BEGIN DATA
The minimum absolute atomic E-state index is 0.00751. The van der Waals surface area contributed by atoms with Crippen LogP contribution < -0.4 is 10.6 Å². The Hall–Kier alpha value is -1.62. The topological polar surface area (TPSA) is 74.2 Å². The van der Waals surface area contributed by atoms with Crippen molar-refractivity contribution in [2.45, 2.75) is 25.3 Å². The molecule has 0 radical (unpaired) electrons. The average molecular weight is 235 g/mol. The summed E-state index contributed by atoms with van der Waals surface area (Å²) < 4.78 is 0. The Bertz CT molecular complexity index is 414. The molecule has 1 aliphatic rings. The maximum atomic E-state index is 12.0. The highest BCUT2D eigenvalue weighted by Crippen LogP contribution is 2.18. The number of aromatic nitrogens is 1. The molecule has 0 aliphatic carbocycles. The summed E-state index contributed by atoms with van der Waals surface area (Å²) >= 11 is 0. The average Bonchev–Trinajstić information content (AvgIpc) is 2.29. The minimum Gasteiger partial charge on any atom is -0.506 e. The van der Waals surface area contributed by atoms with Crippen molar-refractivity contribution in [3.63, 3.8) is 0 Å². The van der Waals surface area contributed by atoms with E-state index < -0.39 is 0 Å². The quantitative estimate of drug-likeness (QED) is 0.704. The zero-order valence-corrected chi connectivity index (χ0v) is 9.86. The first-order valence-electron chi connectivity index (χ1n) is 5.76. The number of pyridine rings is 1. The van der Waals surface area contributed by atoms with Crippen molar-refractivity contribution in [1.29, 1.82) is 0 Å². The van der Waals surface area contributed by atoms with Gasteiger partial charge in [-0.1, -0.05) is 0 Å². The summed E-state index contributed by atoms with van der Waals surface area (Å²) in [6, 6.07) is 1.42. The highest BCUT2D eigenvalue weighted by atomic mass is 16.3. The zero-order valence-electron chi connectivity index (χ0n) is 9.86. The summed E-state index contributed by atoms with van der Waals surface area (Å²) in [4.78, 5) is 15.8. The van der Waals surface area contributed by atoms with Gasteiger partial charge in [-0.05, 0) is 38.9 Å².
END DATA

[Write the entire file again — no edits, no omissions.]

The minimum absolute atomic E-state index is 0.00751. The van der Waals surface area contributed by atoms with Crippen LogP contribution < -0.4 is 10.6 Å². The Hall–Kier alpha value is -1.62. The topological polar surface area (TPSA) is 74.2 Å². The van der Waals surface area contributed by atoms with Crippen molar-refractivity contribution in [2.45, 2.75) is 25.3 Å². The molecule has 0 radical (unpaired) electrons. The average molecular weight is 235 g/mol. The summed E-state index contributed by atoms with van der Waals surface area (Å²) < 4.78 is 0. The Bertz CT molecular complexity index is 414. The molecule has 1 aliphatic rings. The maximum atomic E-state index is 12.0. The highest BCUT2D eigenvalue weighted by Crippen LogP contribution is 2.18. The number of aromatic nitrogens is 1. The molecule has 0 aliphatic carbocycles. The summed E-state index contributed by atoms with van der Waals surface area (Å²) >= 11 is 0. The average Bonchev–Trinajstić information content (AvgIpc) is 2.29. The minimum Gasteiger partial charge on any atom is -0.506 e. The van der Waals surface area contributed by atoms with Crippen molar-refractivity contribution in [3.63, 3.8) is 0 Å². The van der Waals surface area contributed by atoms with E-state index < -0.39 is 0 Å². The quantitative estimate of drug-likeness (QED) is 0.704. The zero-order valence-corrected chi connectivity index (χ0v) is 9.86. The first-order valence-electron chi connectivity index (χ1n) is 5.76. The number of pyridine rings is 1. The van der Waals surface area contributed by atoms with Crippen molar-refractivity contribution in [1.29, 1.82) is 0 Å². The van der Waals surface area contributed by atoms with Gasteiger partial charge in [-0.1, -0.05) is 0 Å². The summed E-state index contributed by atoms with van der Waals surface area (Å²) in [6, 6.07) is 1.42. The highest BCUT2D eigenvalue weighted by atomic mass is 16.3. The zero-order valence-electron chi connectivity index (χ0n) is 9.86. The summed E-state index contributed by atoms with van der Waals surface area (Å²) in [4.78, 5) is 15.8. The van der Waals surface area contributed by atoms with Gasteiger partial charge in [-0.05, 0) is 38.9 Å².